Fostering Fortnight – Relationships that can last a lifetime


“If you woke me up in the middle of the night and asked me about the children I’ve cared for, I can tell you each one’s date of birth and why they came to me.”

That’s a typical response from Stella, one of Southwark’s many foster carers. During Foster Care Fortnight which lasts until May 28, the town hall is looking for more people like Stella. Foster care can seem a daunting calling. But invariably, those who take it up wish they had started sooner. During Foster Care Fortnight, boroughs are hoping to encourage more people to consider becoming foster carers.

Foster carer Kahlil Gibran said: “You can give them your thoughts – but they have their own thoughts. Their souls dwell in a place called tomorrow, which you cannot visit.

“You can strive to be like them, but you cannot make them just like you.” Councillor Victoria Mills, cabinet member for children and schools, said: “The care and support that our foster carers provide for Southwark children cannot be underestimated.

“Fostering is not without its challenges but many carers describe it as the best thing they have ever done.

“There is no such thing as a typical foster carer. Our carers come from different walks of life and family make up. It is vitally important that we recruit more foster carers to provide stable and loving homes for children who are going through really difficult times.”

So why would anyone want to do it – especially if they are not genetically linked to their offspring? But people do – and in Foster Care Fortnight, those who have reaped the rewards have spoken about why. Dave has been caring for children since 1972 and currently cares for a teenage girl with learning difficulties. He started fostering with his wife but has continued as a single carer after she passed away in 2012.

He said: “Fostering as a single man is not something I ever envisaged or thought about. “To be honest, when my wife died, I didn’t think I would be able to carry on fostering. “But social workers from Southwark council spoke to the children and I was glad to hear they both adamantly wanted to stay with me.

I’m glad I have been able to finish what my wife and I started. “As many people say, fostering is a vocation not a job and it’s with good reason. Fostering is not a nine-to-five job. The best thing about fostering is seeing a child grow in confidence and leave care full of self-esteem and making a go of life.

“To anyone thinking of fostering, I say go for it. Your life will be enriched and you will be helping someone who really needs it. Yes, it’s hard at first but you get oodles of training and lots of support.”

Debbie and Paul have been fostering since 2015 and currently have been caring for a teenage boy.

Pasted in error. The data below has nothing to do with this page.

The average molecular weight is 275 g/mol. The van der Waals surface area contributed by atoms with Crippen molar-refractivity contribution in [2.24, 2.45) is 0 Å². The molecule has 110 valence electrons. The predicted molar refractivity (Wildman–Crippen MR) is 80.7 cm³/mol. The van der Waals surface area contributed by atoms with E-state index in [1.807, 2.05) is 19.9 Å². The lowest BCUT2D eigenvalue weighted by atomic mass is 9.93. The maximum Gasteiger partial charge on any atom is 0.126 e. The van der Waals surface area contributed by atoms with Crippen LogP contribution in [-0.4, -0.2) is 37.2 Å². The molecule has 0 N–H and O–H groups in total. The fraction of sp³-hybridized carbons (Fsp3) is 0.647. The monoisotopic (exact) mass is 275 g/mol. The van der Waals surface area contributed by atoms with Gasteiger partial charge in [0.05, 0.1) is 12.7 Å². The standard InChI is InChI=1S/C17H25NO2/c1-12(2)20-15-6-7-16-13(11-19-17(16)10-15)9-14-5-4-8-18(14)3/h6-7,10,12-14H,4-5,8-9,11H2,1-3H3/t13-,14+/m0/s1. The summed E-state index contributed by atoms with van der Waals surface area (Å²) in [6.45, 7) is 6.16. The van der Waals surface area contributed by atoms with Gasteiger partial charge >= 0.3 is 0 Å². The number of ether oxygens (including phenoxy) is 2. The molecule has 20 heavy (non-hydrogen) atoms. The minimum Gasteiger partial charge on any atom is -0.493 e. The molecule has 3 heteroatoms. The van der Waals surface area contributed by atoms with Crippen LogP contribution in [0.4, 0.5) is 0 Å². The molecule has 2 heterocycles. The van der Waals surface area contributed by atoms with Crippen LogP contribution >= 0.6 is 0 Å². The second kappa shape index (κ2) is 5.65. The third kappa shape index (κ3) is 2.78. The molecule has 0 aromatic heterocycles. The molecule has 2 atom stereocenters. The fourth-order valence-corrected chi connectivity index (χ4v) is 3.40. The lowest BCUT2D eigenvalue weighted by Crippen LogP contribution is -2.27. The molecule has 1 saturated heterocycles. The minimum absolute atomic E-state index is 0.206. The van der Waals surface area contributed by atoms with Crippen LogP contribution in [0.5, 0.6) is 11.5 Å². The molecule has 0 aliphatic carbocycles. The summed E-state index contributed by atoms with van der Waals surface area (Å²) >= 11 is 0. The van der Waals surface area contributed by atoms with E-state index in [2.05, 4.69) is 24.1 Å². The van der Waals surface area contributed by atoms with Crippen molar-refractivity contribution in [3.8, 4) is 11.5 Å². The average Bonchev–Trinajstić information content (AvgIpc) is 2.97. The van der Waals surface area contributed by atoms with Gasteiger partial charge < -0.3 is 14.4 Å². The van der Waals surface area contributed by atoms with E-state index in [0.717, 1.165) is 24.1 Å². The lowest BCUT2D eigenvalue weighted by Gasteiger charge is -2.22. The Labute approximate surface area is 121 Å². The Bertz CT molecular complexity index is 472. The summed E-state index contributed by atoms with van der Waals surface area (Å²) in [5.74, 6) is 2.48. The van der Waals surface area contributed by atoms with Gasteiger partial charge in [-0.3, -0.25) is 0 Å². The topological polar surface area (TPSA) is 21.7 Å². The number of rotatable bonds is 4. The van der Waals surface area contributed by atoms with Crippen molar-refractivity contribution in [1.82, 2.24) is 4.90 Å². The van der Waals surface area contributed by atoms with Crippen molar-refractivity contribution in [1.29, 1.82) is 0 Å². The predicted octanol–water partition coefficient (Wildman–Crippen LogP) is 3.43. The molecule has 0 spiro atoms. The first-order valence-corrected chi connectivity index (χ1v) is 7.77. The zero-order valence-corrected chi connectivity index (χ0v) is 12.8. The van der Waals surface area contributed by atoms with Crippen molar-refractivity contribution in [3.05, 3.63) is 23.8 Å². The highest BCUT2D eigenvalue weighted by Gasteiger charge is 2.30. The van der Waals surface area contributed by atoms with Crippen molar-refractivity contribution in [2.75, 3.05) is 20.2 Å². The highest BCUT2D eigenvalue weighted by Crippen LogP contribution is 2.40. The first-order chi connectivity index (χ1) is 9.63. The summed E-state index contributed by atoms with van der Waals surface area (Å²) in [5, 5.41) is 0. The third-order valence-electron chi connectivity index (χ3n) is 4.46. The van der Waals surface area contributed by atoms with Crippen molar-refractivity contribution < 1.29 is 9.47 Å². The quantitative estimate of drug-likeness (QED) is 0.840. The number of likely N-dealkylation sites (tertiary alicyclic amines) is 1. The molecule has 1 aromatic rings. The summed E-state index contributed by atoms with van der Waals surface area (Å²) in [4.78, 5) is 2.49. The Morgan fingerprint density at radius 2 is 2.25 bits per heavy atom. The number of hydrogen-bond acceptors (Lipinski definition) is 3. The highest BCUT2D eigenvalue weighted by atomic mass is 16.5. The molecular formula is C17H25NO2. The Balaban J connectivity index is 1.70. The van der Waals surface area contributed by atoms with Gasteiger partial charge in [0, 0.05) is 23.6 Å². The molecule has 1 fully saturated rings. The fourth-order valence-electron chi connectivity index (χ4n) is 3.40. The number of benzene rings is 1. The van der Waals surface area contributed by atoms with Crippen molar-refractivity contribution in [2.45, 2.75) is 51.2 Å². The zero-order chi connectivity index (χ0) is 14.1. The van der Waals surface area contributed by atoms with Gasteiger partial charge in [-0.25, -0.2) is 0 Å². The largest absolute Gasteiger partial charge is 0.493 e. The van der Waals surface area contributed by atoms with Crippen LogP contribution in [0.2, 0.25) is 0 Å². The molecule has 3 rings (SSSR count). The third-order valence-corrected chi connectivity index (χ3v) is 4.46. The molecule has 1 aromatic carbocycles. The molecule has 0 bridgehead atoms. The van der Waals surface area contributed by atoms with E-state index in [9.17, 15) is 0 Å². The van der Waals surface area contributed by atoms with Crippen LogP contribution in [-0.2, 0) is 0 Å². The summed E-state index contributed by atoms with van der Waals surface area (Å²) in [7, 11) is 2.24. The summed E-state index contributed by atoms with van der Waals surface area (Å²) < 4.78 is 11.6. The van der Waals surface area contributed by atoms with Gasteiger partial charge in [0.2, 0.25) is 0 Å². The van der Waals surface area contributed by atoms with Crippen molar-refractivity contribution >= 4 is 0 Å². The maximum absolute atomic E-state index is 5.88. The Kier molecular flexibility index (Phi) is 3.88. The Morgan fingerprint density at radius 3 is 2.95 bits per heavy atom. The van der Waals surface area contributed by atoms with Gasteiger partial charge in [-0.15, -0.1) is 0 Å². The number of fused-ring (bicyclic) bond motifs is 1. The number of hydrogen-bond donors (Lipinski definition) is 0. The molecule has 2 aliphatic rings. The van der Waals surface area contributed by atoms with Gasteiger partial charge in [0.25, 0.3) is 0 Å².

Debbie said: “I wanted to become a foster carer and especially a foster carer for Southwark council because it’s where I live and I think it is important Southwark people foster Southwark children. “We found ourselves in a situation where our youngest went away to university and we were rattling around a three-bedroom flat and it’s a joy to have youngsters coming into the home. It’s something that we both wish we had done sooner.

“We’re looking after a teenager at the moment. I think there can be a lot of sensationalised stories about caring for older children. With teenagers you still have to be there and parent but they also like to have their own time.

“He’s part of our family and other foster children that we’ve had look up to him for advice. “You only ever hear about the ‘impossible teenagers’, and that’s not the case for everyone. You don’t hear about the good things.”

Stella has been fostering for 18 years, and has looked after more than 60 children. She said: “If you woke me up in the middle of the night and asked me about the children I’ve cared for, I can tell you each one’s date of birth and why they came to me. I can tell you that, but ask me what I had for breakfast and I can’t remember.

“That’s how they are to me. I always want to know what they are doing and how they are, even after they leave me.

“This Christmas we had more than 20 of our children back. This time they came back with their partners and their children.

“Seeing them now and remembering them how they were – that’s the reward.” There will be an all-day information event on Friday, June 8 at Surrey Quays shopping centre, Redriff Road, SE16 7LL from 9.30am-4pm.

There are regular information events held throughout the year, usually on the second Tuesday of every month at Canada Water Library, 21 Surrey Quays Road, SE16 7AR 5.30pm- 7pm. If you have a spare room and are interested in finding out more, call 0800 952 0707.

Southwark residents fostering Southwark children get a 100 per cent discount on their council tax as well as allowances for birthdays, festivities, holiday and technology purchases.

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